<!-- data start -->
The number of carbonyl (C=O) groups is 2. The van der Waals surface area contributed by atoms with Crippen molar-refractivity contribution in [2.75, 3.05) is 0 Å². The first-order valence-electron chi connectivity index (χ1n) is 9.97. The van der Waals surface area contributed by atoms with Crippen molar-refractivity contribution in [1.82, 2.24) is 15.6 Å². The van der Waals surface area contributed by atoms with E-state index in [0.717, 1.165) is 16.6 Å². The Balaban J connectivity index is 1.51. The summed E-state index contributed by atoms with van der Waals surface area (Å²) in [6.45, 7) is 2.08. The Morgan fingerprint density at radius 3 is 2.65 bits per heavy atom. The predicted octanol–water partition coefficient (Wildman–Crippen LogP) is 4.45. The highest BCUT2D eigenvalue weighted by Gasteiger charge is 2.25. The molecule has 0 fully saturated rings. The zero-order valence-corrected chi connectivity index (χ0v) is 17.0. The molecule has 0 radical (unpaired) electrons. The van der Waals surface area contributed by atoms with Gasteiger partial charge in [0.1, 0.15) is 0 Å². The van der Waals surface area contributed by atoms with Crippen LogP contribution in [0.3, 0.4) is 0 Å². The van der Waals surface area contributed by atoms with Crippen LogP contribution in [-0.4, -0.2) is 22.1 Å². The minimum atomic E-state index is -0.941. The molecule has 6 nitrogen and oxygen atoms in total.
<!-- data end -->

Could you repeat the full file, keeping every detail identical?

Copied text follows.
The number of carbonyl (C=O) groups is 2. The van der Waals surface area contributed by atoms with Crippen molar-refractivity contribution in [2.75, 3.05) is 0 Å². The first-order valence-electron chi connectivity index (χ1n) is 9.97. The van der Waals surface area contributed by atoms with Crippen molar-refractivity contribution in [1.82, 2.24) is 15.6 Å². The van der Waals surface area contributed by atoms with E-state index in [0.717, 1.165) is 16.6 Å². The Balaban J connectivity index is 1.51. The summed E-state index contributed by atoms with van der Waals surface area (Å²) in [6.45, 7) is 2.08. The Morgan fingerprint density at radius 3 is 2.65 bits per heavy atom. The predicted octanol–water partition coefficient (Wildman–Crippen LogP) is 4.45. The highest BCUT2D eigenvalue weighted by Gasteiger charge is 2.25. The molecule has 0 fully saturated rings. The zero-order valence-corrected chi connectivity index (χ0v) is 17.0. The molecule has 0 radical (unpaired) electrons. The van der Waals surface area contributed by atoms with Gasteiger partial charge in [0.1, 0.15) is 0 Å². The van der Waals surface area contributed by atoms with Crippen LogP contribution in [0.3, 0.4) is 0 Å². The van der Waals surface area contributed by atoms with Crippen LogP contribution in [-0.4, -0.2) is 22.1 Å². The minimum atomic E-state index is -0.941. The molecule has 6 nitrogen and oxygen atoms in total.